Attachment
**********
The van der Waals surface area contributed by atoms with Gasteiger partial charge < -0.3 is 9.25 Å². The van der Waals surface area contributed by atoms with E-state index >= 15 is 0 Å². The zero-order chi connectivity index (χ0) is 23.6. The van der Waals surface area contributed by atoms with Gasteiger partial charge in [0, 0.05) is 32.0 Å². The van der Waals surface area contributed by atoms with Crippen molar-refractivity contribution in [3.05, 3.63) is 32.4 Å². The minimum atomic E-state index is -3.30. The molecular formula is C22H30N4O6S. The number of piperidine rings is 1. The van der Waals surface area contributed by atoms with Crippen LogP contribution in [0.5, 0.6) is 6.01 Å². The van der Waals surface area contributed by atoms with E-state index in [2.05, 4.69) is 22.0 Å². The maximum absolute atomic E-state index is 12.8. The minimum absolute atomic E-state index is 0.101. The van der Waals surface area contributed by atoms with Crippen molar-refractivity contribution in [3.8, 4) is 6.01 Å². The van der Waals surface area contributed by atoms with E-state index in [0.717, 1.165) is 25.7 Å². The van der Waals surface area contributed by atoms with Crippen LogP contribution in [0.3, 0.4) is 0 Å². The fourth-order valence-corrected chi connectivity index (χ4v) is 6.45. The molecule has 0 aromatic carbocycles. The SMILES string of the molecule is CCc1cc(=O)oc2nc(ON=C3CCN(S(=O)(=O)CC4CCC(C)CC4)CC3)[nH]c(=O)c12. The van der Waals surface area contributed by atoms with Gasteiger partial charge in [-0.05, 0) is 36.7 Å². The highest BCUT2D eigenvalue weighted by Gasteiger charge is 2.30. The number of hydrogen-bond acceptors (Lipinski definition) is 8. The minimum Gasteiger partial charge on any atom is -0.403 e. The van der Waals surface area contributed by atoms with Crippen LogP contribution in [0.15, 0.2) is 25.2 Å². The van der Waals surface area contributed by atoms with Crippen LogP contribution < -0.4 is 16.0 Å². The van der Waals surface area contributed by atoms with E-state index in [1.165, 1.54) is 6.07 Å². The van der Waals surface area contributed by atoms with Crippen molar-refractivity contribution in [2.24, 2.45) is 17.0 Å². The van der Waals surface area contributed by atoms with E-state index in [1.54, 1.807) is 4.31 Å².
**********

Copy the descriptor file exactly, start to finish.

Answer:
The van der Waals surface area contributed by atoms with Gasteiger partial charge < -0.3 is 9.25 Å². The van der Waals surface area contributed by atoms with E-state index >= 15 is 0 Å². The zero-order chi connectivity index (χ0) is 23.6. The van der Waals surface area contributed by atoms with Gasteiger partial charge in [0, 0.05) is 32.0 Å². The van der Waals surface area contributed by atoms with Crippen molar-refractivity contribution in [3.05, 3.63) is 32.4 Å². The minimum atomic E-state index is -3.30. The molecular formula is C22H30N4O6S. The number of piperidine rings is 1. The van der Waals surface area contributed by atoms with Crippen LogP contribution in [0.5, 0.6) is 6.01 Å². The van der Waals surface area contributed by atoms with E-state index in [2.05, 4.69) is 22.0 Å². The maximum absolute atomic E-state index is 12.8. The minimum absolute atomic E-state index is 0.101. The van der Waals surface area contributed by atoms with Crippen molar-refractivity contribution in [3.8, 4) is 6.01 Å². The van der Waals surface area contributed by atoms with E-state index in [0.717, 1.165) is 25.7 Å². The van der Waals surface area contributed by atoms with Crippen LogP contribution in [0.3, 0.4) is 0 Å². The fourth-order valence-corrected chi connectivity index (χ4v) is 6.45. The molecule has 0 aromatic carbocycles. The SMILES string of the molecule is CCc1cc(=O)oc2nc(ON=C3CCN(S(=O)(=O)CC4CCC(C)CC4)CC3)[nH]c(=O)c12. The van der Waals surface area contributed by atoms with Gasteiger partial charge in [-0.05, 0) is 36.7 Å². The highest BCUT2D eigenvalue weighted by Gasteiger charge is 2.30. The number of hydrogen-bond acceptors (Lipinski definition) is 8. The minimum Gasteiger partial charge on any atom is -0.403 e. The van der Waals surface area contributed by atoms with Crippen LogP contribution in [0.15, 0.2) is 25.2 Å². The van der Waals surface area contributed by atoms with Crippen LogP contribution < -0.4 is 16.0 Å². The van der Waals surface area contributed by atoms with E-state index in [1.165, 1.54) is 6.07 Å². The van der Waals surface area contributed by atoms with Crippen molar-refractivity contribution in [2.24, 2.45) is 17.0 Å². The van der Waals surface area contributed by atoms with E-state index in [1.54, 1.807) is 4.31 Å².